I was never one of those girls who wanted to dress like her dolls, so it’s hard to explain the sudden onset urge I have—fierce as a hunger pang—to match the murderous and titular star of the instant blockbuster M3GAN.
For the uninitiated: M3GAN stands for “Model 3 Generative Android.” Per the movie’s premise, she is a sophisticated doll engineered to function as both a best pal and a kind of parental substitute for screen-addicted kids. She is the literal brainchild of a genius engineer named Gemma (Allison Williams), who creates her in secret at work. When Gemma unveils M3GAN, her stunned boss grasps that this is no Barbie. He has just one question: “More or less than a Tesla?”
What he means is: M3GAN—with her center-parted flaxen hair, oversized satin bow, and double-breasted coat so thick and sumptuous it makes even the finest cashmere look like Uline toilet tissue—is rich. Groomed-brows rich. Vacant-stare rich. In one scene, she wears a pair of rimless, purple-ish sunglasses that are not identified, but could be Celine. I am hoping to approximate them via The RealReal.
M3GAN kills lots of people and at least one animal, but she is otherwise not so different from the kind of girl found in middle schools across America: She is frightening. You want to be her.
In the months since she was unveiled in a viral trailer in October, she has been compared to White Lotus charactersRegina George, and Blair Waldorf. Producer Jason Blum walked the red carpet dressed as M3GAN. M3GAN sat next to Allison Williams while she did press hits, peering over her shoulder. Other M3GANs have appeared in stadiums and done weirdo dances on the field. Last week, a friend whispered to me that she spent 40 minutes in Sephora, determined to shade-match M3GAN’s immaculate nude lip. (Based on her extensive research: Dior Addict in Atelier.)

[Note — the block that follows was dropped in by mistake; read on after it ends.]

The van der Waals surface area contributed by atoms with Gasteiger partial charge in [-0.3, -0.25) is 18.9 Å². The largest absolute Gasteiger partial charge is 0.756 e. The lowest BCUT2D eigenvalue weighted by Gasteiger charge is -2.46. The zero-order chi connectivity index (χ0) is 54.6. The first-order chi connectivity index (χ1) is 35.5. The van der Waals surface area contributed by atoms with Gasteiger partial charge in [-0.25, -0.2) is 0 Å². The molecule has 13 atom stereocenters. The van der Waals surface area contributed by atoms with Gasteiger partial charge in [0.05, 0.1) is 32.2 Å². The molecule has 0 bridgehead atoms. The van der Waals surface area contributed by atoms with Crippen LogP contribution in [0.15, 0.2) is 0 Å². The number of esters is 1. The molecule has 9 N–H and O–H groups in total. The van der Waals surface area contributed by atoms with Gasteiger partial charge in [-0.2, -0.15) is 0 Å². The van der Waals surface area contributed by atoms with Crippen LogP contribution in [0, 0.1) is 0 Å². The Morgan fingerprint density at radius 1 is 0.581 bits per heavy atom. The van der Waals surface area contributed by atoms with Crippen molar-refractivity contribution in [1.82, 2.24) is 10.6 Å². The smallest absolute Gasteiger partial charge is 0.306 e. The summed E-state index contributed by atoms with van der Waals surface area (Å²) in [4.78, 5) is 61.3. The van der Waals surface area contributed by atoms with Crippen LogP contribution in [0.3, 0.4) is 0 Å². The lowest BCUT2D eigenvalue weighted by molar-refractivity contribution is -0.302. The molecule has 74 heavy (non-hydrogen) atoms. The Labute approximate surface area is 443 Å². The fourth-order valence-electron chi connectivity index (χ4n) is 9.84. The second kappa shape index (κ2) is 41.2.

The individual pieces of M3GAN’s outfit—thick white tights, striped crewneck under a twill minidress—are fine. It’s the look as a whole (posh killer with Isabel Marant overtones) that is so iconic.
All part of the plan, explains Daniel Cruden, who served as the film’s costume designer and thus had a professional interest in the placement of each dart on M3GAN’s swinging A-line dress. Cruden knew from the beginning that M3GAN needed to have a sharp presence. Which meant no cheap fabrics and few references to existent dolls. “That Gucci aesthetic was referenced quite a bit,” he says. “And there needed to be a human element to it from the outset as well. It wasn’t about creating a doll”—à la fellow spine-chilling menaces Chuckie or Annabelle. “It was about creating a high-end product.”
In an academic paper titled “What Robots Need from Clothing,” the researcher and costume designer Kari Love examined the purpose of fashion in the world of AI. Computers don’t need outfits, but we do seem to expect our robots to show up in forms that make sense to us—human-ish, with accessories. Love has watched M3GAN-related mania unfold with interest, since the doll’s clothes seem so much a part of the fixation around her. She points out that there is in fact no reason a humanoid android needs to be dressed. (What does it mean for a robot to be “naked”?)